J. Bradford DeLong
The flow of payments in an economy is a circular flow.
Individuals--people living in households--work for businesses, rent their property (or their capital) to businesses, and manage and own the busineses. All these activities generate incomes--flows of payments from businesses to households. But households then spend their incomes--on consumption goods, in taxes paid to governments (that then spend the money on goods and services), and on assets like stock certificates and bank CDs that flow through the financial sector and are then used to buy investment and other goods. All these are expenditures.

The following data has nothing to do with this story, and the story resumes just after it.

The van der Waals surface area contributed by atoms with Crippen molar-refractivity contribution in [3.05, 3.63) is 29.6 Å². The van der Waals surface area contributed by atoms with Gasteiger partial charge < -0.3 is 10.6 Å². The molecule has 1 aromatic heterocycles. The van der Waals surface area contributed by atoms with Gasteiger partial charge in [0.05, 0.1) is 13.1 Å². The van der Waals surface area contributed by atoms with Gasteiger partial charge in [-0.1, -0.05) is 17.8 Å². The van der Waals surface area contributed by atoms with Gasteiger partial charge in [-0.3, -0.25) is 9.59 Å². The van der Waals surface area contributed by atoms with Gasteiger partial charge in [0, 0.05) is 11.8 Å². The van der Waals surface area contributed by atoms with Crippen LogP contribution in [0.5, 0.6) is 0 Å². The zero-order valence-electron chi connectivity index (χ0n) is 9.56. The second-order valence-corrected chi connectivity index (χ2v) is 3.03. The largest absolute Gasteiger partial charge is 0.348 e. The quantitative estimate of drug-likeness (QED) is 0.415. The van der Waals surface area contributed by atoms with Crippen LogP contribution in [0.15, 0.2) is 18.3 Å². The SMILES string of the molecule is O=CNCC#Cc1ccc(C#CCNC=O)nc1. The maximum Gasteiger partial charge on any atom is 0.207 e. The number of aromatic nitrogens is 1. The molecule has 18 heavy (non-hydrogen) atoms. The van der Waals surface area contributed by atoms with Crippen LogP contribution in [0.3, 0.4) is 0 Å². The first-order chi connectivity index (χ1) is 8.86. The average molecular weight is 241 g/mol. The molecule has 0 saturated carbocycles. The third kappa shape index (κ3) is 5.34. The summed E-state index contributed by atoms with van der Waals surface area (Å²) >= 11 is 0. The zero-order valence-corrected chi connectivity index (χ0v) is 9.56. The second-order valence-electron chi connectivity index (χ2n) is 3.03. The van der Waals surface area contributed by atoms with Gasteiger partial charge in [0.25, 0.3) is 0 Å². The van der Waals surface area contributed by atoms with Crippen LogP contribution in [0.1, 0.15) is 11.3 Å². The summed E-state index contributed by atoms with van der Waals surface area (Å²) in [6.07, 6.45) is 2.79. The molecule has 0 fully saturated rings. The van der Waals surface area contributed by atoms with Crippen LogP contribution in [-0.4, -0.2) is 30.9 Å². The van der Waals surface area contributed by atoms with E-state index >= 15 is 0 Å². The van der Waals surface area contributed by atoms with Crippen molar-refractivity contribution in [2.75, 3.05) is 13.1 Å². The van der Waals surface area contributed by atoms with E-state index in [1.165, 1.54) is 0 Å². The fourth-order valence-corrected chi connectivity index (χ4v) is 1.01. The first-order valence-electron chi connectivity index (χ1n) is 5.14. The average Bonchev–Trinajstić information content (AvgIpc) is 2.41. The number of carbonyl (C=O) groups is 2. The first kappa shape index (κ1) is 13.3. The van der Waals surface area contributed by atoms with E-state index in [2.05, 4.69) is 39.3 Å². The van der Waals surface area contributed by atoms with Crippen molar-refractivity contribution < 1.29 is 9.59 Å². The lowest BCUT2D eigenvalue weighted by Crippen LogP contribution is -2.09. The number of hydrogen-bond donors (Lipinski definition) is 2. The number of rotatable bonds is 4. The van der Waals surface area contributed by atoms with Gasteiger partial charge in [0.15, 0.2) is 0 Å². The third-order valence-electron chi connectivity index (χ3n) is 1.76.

The two flows--of incomes and of expenditures--are equal: all expenditures on products are ultimately someone's income, and every piece of total income is also expended in some way.
The Circular Flow The Expenditure Side of the Circular Flow Flows:
Incomes, Expenditures, Factors, and Goods
Professor of Economics J. Bradford DeLong
601 Evans Hall, #3880, University of California at Berkeley
Berkeley, CA 94720-3880
(510) 643-4027 phone (510) 642-6615 fax
Circular Flow Brad DeLong
December 12, 2005